French Open 2011: Insight and Analysis into Men's Main Draw

Sam BlumCorrespondent IMay 21, 2011

ROME, ITALY - MAY 14:  Novak Djokovic of Serbia celebrates a point during the tie break in his semi final match against Andy Murray of Great Britain during day seven of the Internazoinali BNL D'Italia at the Foro Italico Tennis Centre  on May 14, 2011 in Rome, Italy.  (Photo by Clive Brunskill/Getty Images)
Clive Brunskill/Getty Images

The announcing of the draw for a Grand Slam tennis tournament is one of the best parts of the whole experience. Everything and everyone is at 0-0. It's untouched, no scores, no numbers. Just history waiting to be written.

Yesterday morning the draws for the 2011 French Open were announced, and as is the case every year, no one really has any idea what to expect.

Rafael Nadal has always been the clear favorite at Roland Garros, and it is well deserved. He has won five of the last six times. That being said, one could argue that the best player coming in is scorching hot Novak Djokovic, who is 37-0 this year and 4-0 against Nadal.  

In addition, Nadal has a very difficult first round opponent in American, John Isner. However, Isner is more of a hard-court or grass-court player and Nadal should be able to win that first-round match. 

The now seemingly forgotten man is third-seeded Roger Federer, who has not been too successful in the latter stages of grand slams recently. Federer starts off against Feliciano Lopez, who is a pretty good clay-court player, and has really played good tennis in the last year. It wouldn't be too shocking to see a first-round exit for the 29-year-old Federer. 

The top-seeded American player for the tournament isn't Andy Roddick or John Isner. It is 10th-seeded Mardy Fish, who really got onto the scene in the summer of 2010, but has kept up his high level of tennis. Fish will play Ricardo Mello in the first round and should be the favorite to get up to the round of 16.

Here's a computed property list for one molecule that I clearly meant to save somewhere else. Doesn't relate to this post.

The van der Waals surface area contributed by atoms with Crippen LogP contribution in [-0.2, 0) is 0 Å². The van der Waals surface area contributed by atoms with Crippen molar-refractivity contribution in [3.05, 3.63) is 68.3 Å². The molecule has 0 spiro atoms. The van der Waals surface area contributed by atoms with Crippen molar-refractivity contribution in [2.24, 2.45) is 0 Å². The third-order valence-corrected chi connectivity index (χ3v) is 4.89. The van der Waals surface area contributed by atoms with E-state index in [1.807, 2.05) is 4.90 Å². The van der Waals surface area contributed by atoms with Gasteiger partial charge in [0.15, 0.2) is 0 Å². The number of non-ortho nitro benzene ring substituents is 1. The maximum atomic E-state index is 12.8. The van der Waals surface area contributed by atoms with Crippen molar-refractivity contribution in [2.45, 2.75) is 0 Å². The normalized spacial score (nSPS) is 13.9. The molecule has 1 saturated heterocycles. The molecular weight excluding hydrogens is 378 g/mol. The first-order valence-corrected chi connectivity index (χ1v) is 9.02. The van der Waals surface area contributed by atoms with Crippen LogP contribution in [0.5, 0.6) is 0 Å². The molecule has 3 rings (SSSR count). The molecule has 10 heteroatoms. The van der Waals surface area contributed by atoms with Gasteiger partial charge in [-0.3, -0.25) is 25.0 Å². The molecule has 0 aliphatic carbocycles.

American tennis fans shouldn't bank on Fish to make a splash (pun intended) in Roland Garros, which is primarily a tournament dominated by French and Spanish athletes, and less so by their United States counterparts. 

Even though there isn't a great chance for an American victory, local fans can still root for the underdog. If you're one of those fans that likes to pick an upset to have a good run, your best bet would be 26th-ranked Canadian, Milos Raonic, who recently went to the round of 16 in Australia.

Other decent players in the draw that are up and coming include Lukas Rosol from the Czech Republic. Also, Somdev Devvarman from India has stepped up his game in the past year and is poised for a good run. Devvarman is one of those players that takes you out of your game by simply hitting the ball back to you. The opposite of this is the hard-hitting Australian youngster, Bernard Tomic, who many consider to be a top prospect once he can settle some of his behavioral issues.

Overall there should be some great matches even in just the first round. Here is just a short list of five matches that you can't miss during this opening weekend. 

Kevin Anderson (32) vs. Nicolas Mahut

 Kevin Anderson has really worked his way up the rankings to get to No. 32, and this suggests he is widening his game from just being the big lanky server that couldn't keep up with some of the faster players.

Mahut will be back at the French Open for the first time since his epic match with John Isner. This match could be interesting since Anderson has a similar game to Isner, and when these two collide, who knows how many hours we might be watching this? 

Rafael Nadal (1) vs. John Isner

 John Isner is a tough first-round opponent for Nadal. Even though we all fully expect Nadal to be able to counter the tough serve of Isner, it should still be a highly entertaining first-round affair. 

Ivo Karlovic vs. Juan Martin Del Potro (25) 

Del Potro has suffered a ton of injuries since winning the U.S. Open in 2009; however, he is back but has a tough first-round match with Dr. Ivo. These are two huge servers; the more athletic player should win. 

Dustin Brown vs. Leonardo Mayer 

Although both are unseeded, they possess great speed and agility. Although Mayer has already made a splash when he made it to the third round last year, many tennis fans believe that it is only a matter of time before Dustin Brown becomes relevant. 

Kei Nishikori vs. Yen-Hsun Lu

Kei Nishikori will one day be a top five player. Past injuries have sidelined him, but there is little in the way of Nishikori becoming one of the best players in the planet with his speed and strength. He will face off against Lu, who made it to the quarters of Wimbledon last year. 

Overall, this tournament should really give tennis the answer to the many questions regarding the hierarchy of the top tennis players. Is Federer really fading into irrelevance? Is this 37-0 streak by Novak just a fluke so to speak? Does Nadal have the ability to continue his dominance of the clay courts? 

All we can do is speculate right now. We can look at the draw and see 128 names; no one is winning, and no one is losing...yet.